Fravor told the New York Times that the operations officer aboard the Princeton had been communicating with the pair during their mission and said, ‘Well, we’ve got a real-world vector for you’. 

The operator said for the past two weeks the Navy cruiser had been tracking mysterious aircraft. The objects would first appear at 80,000 feet, and then speed toward the sea before stopping at 20,000 feet and hovering. They then either shot back up into the sky or dropped off of radar.

Fravor and Slaight were instructed to investigate the objects by the radio operator on the Navy cruiser.

The two pilots followed their instructions and as they closed in, they were alerted by the operator that they could not tell which were the objects and which were the fighter jets.

At first, Fravor nor Slaight could see anything and nothing was on their radars.

But then Fravor looked down to the sea and noticed that the waves were breaking over something below the surface, causing the sea to churn. Hovering about 50 feet above the churn was an aircraft of some sort that was whitish, 40 feet long and oval in shape, Fravor recounted.

He described to the Times that it was jumping erratically but not moving in any specific direction. Fravor began a circular descent in an effort to get a closer look, but the object began ascending toward him as if it were trying to meet him halfway, he explained.

He then abandoned his slow circular descent and decided to fly straight towards the object. But then he said it quickly flew away.

‘It accelerated like nothing I’ve ever seen’, he told the Times before adding that he was ‘pretty weirded out’.

Fravor and Slaight then spoke with the operations officer on their Navy cruiser and were told to fly to a rendezvous point about 60 miles away, which is called the cap point in aviation parlance.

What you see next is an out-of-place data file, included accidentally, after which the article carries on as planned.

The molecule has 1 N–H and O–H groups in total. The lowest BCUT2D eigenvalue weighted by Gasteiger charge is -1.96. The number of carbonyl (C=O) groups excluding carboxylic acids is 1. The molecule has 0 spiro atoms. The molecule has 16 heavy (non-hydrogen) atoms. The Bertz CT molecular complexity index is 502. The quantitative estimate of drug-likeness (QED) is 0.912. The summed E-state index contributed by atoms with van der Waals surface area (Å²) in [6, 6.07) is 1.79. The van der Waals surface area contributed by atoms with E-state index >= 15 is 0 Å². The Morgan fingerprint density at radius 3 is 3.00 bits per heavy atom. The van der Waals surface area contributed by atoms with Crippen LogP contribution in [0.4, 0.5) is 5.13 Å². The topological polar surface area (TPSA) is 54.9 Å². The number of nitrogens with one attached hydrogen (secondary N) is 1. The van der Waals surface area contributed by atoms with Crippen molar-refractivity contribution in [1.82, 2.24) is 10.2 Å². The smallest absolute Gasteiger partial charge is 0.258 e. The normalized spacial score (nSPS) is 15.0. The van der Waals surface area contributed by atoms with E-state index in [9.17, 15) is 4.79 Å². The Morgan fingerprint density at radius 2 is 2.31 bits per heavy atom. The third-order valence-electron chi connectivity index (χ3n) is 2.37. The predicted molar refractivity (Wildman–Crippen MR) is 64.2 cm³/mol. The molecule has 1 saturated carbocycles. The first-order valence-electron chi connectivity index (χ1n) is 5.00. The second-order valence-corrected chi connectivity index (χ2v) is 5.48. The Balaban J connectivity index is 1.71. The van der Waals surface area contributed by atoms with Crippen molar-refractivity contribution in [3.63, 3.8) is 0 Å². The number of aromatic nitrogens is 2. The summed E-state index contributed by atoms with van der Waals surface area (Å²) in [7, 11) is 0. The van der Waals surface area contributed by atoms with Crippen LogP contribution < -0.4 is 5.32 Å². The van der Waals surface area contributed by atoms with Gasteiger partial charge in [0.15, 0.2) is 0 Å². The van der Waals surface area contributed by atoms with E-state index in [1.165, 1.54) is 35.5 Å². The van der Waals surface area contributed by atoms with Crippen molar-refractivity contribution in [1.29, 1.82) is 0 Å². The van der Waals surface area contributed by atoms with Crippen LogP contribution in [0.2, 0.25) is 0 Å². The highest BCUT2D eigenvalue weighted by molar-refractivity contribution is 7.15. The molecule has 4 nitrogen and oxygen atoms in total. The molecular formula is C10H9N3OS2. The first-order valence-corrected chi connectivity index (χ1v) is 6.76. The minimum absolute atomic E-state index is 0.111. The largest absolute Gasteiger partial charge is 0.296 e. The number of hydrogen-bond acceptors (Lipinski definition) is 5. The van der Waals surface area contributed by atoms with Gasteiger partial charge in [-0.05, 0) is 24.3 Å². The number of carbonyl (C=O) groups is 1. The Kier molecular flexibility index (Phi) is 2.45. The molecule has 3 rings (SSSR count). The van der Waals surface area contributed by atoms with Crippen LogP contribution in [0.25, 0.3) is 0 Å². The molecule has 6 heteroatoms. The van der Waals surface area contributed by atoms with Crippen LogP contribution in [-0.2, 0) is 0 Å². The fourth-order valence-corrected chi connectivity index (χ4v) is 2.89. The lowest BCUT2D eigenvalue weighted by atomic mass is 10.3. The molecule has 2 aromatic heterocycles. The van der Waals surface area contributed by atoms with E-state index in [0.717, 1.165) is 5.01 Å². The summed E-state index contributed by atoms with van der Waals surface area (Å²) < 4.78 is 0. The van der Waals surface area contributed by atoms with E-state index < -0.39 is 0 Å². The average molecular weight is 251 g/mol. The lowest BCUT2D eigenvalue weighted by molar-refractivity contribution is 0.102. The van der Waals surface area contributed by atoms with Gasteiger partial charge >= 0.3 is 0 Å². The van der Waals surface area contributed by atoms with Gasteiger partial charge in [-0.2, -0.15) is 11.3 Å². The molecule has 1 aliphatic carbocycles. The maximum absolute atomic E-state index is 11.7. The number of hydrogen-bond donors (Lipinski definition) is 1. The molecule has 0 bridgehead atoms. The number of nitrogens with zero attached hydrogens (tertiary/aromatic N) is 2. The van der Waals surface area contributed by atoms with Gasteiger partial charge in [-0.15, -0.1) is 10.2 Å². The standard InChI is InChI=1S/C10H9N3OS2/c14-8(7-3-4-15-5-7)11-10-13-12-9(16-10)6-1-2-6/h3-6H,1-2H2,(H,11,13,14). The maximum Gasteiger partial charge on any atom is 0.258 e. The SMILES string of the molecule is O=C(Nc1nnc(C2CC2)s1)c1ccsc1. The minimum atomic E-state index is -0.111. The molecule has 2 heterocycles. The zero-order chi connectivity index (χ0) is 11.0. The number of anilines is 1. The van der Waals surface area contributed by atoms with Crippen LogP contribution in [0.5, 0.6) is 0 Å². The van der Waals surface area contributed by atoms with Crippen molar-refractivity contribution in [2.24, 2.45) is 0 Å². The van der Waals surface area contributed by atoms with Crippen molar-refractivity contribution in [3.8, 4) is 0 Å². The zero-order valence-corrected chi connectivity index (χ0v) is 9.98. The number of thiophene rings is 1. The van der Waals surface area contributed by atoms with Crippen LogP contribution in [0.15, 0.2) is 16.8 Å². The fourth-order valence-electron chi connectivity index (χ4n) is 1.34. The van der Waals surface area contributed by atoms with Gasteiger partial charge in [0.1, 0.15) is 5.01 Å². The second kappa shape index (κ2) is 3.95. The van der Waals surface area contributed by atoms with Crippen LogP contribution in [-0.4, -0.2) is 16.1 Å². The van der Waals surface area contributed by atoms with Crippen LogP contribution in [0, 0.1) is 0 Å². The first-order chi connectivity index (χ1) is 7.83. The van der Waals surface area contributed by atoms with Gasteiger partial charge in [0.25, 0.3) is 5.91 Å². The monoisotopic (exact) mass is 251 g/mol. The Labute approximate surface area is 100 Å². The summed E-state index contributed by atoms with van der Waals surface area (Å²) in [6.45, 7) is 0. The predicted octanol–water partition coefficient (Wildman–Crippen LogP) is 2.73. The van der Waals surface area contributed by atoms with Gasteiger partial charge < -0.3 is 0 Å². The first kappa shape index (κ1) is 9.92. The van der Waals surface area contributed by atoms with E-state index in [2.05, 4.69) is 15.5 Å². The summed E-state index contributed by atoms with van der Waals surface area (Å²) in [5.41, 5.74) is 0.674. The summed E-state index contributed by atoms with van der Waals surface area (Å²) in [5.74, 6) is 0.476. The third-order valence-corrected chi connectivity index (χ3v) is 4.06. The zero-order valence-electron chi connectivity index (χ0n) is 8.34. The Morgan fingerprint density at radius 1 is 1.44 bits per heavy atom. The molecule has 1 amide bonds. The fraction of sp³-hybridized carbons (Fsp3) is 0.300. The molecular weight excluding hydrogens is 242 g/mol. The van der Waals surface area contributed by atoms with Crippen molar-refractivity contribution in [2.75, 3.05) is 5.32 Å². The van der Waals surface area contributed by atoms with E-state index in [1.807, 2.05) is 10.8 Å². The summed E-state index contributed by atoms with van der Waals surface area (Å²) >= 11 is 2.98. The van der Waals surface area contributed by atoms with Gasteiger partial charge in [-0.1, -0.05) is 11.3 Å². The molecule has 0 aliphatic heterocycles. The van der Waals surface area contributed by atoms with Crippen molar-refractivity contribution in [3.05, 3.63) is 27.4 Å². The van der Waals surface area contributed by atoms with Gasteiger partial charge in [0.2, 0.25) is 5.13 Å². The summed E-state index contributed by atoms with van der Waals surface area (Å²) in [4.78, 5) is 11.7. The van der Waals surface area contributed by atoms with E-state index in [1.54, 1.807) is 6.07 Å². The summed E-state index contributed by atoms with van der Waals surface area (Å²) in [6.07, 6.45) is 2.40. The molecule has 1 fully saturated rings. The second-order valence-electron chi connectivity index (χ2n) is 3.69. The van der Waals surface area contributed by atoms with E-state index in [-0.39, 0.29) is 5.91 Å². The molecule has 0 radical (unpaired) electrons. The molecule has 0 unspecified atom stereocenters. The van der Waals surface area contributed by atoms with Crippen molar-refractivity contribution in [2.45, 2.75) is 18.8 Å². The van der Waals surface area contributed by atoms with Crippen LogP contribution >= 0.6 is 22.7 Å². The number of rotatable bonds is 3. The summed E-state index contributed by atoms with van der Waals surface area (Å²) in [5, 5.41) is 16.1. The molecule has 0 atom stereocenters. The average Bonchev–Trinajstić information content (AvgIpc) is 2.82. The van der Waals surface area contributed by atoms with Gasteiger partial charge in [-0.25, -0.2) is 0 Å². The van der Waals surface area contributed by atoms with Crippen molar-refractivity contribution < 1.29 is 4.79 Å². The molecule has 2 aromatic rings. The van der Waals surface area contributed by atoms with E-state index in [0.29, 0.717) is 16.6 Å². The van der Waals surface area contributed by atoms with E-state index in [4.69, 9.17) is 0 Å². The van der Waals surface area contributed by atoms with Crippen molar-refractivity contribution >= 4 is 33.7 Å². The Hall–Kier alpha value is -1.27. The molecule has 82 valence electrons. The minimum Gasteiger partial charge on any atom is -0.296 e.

As they were flying, the Princeton radioed again saying that radar had picked up the strange aircraft. ‘Sir, you won’t believe it’, the radio operator said, ‘but that thing is at your cap point’.

‘We were at least 40 miles away, and in less than a minute this thing was already at our cap point’, Fravor said.

Once they arrived, the object had disappeared and the two fighter jets returned to the Nimitz. Fravor said that he was made fun of after people aboard the ship had learned of his encounter.

A sixth witness, who asked to remain anonymous and was unaware that five new witnesses had come forward, also confirmed what had happened regarding the objects.

‘I do remember the events of 2004 very well’, says the witness, who at the time was an Operations Specialist aboard the Princeton. ‘The decision was made to scramble two fighter jets to investigate. From what the pilots described, the movement of the UFO was defying the laws of physics’.

Popular Mechanics didn’t provide the witness with any of the previous claims.

‘What really made this incident alarming was when a Blackhawk helicopter landed on our ship and took all our information from the top secret rooms’, the witness says. 

‘We were all pretty shocked and it was an unspoken rule not to talk about it because we had secret clearances and didn’t want to jeopardize our careers’. 

An operations specialist aboard the USS Princeton (pictured), who asked to remain anonymous and was unaware that five new witnesses had come forward, also confirmed what had happened regarding the objects in the USS Nimitz UFO encounters